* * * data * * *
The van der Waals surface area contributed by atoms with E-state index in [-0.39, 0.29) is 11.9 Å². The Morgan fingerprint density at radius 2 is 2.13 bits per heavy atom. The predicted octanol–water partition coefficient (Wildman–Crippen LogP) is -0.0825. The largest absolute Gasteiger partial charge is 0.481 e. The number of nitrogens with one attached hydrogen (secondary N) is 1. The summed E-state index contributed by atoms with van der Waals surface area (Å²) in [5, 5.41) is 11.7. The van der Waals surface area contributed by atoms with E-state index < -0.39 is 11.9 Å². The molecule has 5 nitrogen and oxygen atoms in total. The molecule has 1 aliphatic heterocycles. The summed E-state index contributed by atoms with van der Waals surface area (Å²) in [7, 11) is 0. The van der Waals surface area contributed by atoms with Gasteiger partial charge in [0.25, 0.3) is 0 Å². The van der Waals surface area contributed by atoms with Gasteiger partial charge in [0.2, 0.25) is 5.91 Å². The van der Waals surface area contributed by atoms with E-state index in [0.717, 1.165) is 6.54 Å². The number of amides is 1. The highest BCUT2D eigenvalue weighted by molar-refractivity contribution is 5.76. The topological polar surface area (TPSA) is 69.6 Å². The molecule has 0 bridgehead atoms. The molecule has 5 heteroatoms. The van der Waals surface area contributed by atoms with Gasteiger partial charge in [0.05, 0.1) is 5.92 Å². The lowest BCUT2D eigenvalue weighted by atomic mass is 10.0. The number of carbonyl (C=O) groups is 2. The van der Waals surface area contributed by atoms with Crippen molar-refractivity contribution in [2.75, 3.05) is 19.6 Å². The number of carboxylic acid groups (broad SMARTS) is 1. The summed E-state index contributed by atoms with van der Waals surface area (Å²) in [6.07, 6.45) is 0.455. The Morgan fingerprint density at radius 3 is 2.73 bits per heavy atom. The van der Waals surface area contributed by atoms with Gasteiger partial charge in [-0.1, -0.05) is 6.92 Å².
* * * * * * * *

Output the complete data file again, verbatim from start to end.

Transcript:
The van der Waals surface area contributed by atoms with E-state index in [-0.39, 0.29) is 11.9 Å². The Morgan fingerprint density at radius 2 is 2.13 bits per heavy atom. The predicted octanol–water partition coefficient (Wildman–Crippen LogP) is -0.0825. The largest absolute Gasteiger partial charge is 0.481 e. The number of nitrogens with one attached hydrogen (secondary N) is 1. The summed E-state index contributed by atoms with van der Waals surface area (Å²) in [5, 5.41) is 11.7. The van der Waals surface area contributed by atoms with E-state index < -0.39 is 11.9 Å². The molecule has 5 nitrogen and oxygen atoms in total. The molecule has 1 aliphatic heterocycles. The summed E-state index contributed by atoms with van der Waals surface area (Å²) in [7, 11) is 0. The van der Waals surface area contributed by atoms with Gasteiger partial charge in [0.25, 0.3) is 0 Å². The van der Waals surface area contributed by atoms with Gasteiger partial charge in [0.2, 0.25) is 5.91 Å². The van der Waals surface area contributed by atoms with E-state index in [0.717, 1.165) is 6.54 Å². The number of amides is 1. The highest BCUT2D eigenvalue weighted by molar-refractivity contribution is 5.76. The topological polar surface area (TPSA) is 69.6 Å². The molecule has 0 bridgehead atoms. The molecule has 5 heteroatoms. The van der Waals surface area contributed by atoms with Gasteiger partial charge in [0.05, 0.1) is 5.92 Å². The lowest BCUT2D eigenvalue weighted by atomic mass is 10.0. The number of carbonyl (C=O) groups is 2. The van der Waals surface area contributed by atoms with Crippen molar-refractivity contribution in [2.75, 3.05) is 19.6 Å². The number of carboxylic acid groups (broad SMARTS) is 1. The summed E-state index contributed by atoms with van der Waals surface area (Å²) in [6.07, 6.45) is 0.455. The Morgan fingerprint density at radius 3 is 2.73 bits per heavy atom. The van der Waals surface area contributed by atoms with Gasteiger partial charge in [-0.1, -0.05) is 6.92 Å².